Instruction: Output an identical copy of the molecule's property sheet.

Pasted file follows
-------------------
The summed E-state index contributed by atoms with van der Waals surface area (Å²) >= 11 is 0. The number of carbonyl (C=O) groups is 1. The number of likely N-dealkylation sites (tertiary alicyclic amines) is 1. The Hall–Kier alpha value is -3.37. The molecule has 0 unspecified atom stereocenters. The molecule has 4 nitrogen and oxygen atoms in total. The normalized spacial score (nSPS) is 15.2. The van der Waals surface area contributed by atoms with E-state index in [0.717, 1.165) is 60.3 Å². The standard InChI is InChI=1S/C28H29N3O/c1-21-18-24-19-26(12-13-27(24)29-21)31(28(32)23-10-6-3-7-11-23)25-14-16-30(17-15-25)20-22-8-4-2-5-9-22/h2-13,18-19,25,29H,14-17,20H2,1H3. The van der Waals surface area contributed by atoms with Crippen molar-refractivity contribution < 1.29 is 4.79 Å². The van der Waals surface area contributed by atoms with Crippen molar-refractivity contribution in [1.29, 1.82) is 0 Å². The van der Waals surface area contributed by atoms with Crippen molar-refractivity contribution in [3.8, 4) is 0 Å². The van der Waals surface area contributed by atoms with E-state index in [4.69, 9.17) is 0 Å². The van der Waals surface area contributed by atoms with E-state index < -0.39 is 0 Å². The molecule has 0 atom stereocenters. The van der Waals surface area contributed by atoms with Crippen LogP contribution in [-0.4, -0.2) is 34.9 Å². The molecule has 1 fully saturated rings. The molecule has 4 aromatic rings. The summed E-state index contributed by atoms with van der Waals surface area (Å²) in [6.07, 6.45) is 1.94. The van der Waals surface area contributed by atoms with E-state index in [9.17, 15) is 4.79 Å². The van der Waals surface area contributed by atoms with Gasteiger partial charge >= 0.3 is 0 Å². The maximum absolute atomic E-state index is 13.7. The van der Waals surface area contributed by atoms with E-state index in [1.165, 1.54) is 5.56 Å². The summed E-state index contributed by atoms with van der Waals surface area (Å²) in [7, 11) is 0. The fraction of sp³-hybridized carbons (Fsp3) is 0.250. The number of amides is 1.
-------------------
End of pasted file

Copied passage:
The summed E-state index contributed by atoms with van der Waals surface area (Å²) >= 11 is 0. The number of carbonyl (C=O) groups is 1. The number of likely N-dealkylation sites (tertiary alicyclic amines) is 1. The Hall–Kier alpha value is -3.37. The molecule has 0 unspecified atom stereocenters. The molecule has 4 nitrogen and oxygen atoms in total. The normalized spacial score (nSPS) is 15.2. The van der Waals surface area contributed by atoms with E-state index in [0.717, 1.165) is 60.3 Å². The standard InChI is InChI=1S/C28H29N3O/c1-21-18-24-19-26(12-13-27(24)29-21)31(28(32)23-10-6-3-7-11-23)25-14-16-30(17-15-25)20-22-8-4-2-5-9-22/h2-13,18-19,25,29H,14-17,20H2,1H3. The van der Waals surface area contributed by atoms with Crippen molar-refractivity contribution < 1.29 is 4.79 Å². The van der Waals surface area contributed by atoms with Crippen molar-refractivity contribution in [1.29, 1.82) is 0 Å². The van der Waals surface area contributed by atoms with Crippen molar-refractivity contribution in [3.8, 4) is 0 Å². The van der Waals surface area contributed by atoms with E-state index in [4.69, 9.17) is 0 Å². The van der Waals surface area contributed by atoms with E-state index < -0.39 is 0 Å². The molecule has 0 atom stereocenters. The van der Waals surface area contributed by atoms with Crippen LogP contribution in [-0.4, -0.2) is 34.9 Å². The molecule has 1 fully saturated rings. The molecule has 4 aromatic rings. The summed E-state index contributed by atoms with van der Waals surface area (Å²) in [6.07, 6.45) is 1.94. The van der Waals surface area contributed by atoms with E-state index in [9.17, 15) is 4.79 Å². The van der Waals surface area contributed by atoms with Gasteiger partial charge >= 0.3 is 0 Å². The maximum absolute atomic E-state index is 13.7. The van der Waals surface area contributed by atoms with E-state index in [1.165, 1.54) is 5.56 Å². The summed E-state index contributed by atoms with van der Waals surface area (Å²) in [7, 11) is 0. The fraction of sp³-hybridized carbons (Fsp3) is 0.250. The number of amides is 1.